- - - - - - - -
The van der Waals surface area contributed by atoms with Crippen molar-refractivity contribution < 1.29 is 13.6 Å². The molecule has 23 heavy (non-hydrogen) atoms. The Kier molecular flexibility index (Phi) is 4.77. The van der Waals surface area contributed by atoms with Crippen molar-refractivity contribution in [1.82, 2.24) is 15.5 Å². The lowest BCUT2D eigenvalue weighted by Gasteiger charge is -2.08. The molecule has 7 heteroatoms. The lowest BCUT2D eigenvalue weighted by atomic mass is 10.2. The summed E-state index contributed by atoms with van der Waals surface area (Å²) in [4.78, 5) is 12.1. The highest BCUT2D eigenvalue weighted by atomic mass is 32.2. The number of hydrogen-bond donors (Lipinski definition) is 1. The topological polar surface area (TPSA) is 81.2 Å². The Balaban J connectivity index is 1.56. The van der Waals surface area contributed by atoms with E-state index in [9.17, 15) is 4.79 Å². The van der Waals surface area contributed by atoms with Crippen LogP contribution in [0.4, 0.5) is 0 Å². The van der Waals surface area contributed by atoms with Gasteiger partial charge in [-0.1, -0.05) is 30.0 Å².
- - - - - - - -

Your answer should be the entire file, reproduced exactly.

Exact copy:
The van der Waals surface area contributed by atoms with Crippen molar-refractivity contribution < 1.29 is 13.6 Å². The molecule has 23 heavy (non-hydrogen) atoms. The Kier molecular flexibility index (Phi) is 4.77. The van der Waals surface area contributed by atoms with Crippen molar-refractivity contribution in [1.82, 2.24) is 15.5 Å². The lowest BCUT2D eigenvalue weighted by Gasteiger charge is -2.08. The molecule has 7 heteroatoms. The lowest BCUT2D eigenvalue weighted by atomic mass is 10.2. The summed E-state index contributed by atoms with van der Waals surface area (Å²) in [4.78, 5) is 12.1. The highest BCUT2D eigenvalue weighted by atomic mass is 32.2. The number of hydrogen-bond donors (Lipinski definition) is 1. The topological polar surface area (TPSA) is 81.2 Å². The Balaban J connectivity index is 1.56. The van der Waals surface area contributed by atoms with E-state index in [9.17, 15) is 4.79 Å². The van der Waals surface area contributed by atoms with Crippen LogP contribution in [0.4, 0.5) is 0 Å². The van der Waals surface area contributed by atoms with Gasteiger partial charge in [-0.1, -0.05) is 30.0 Å².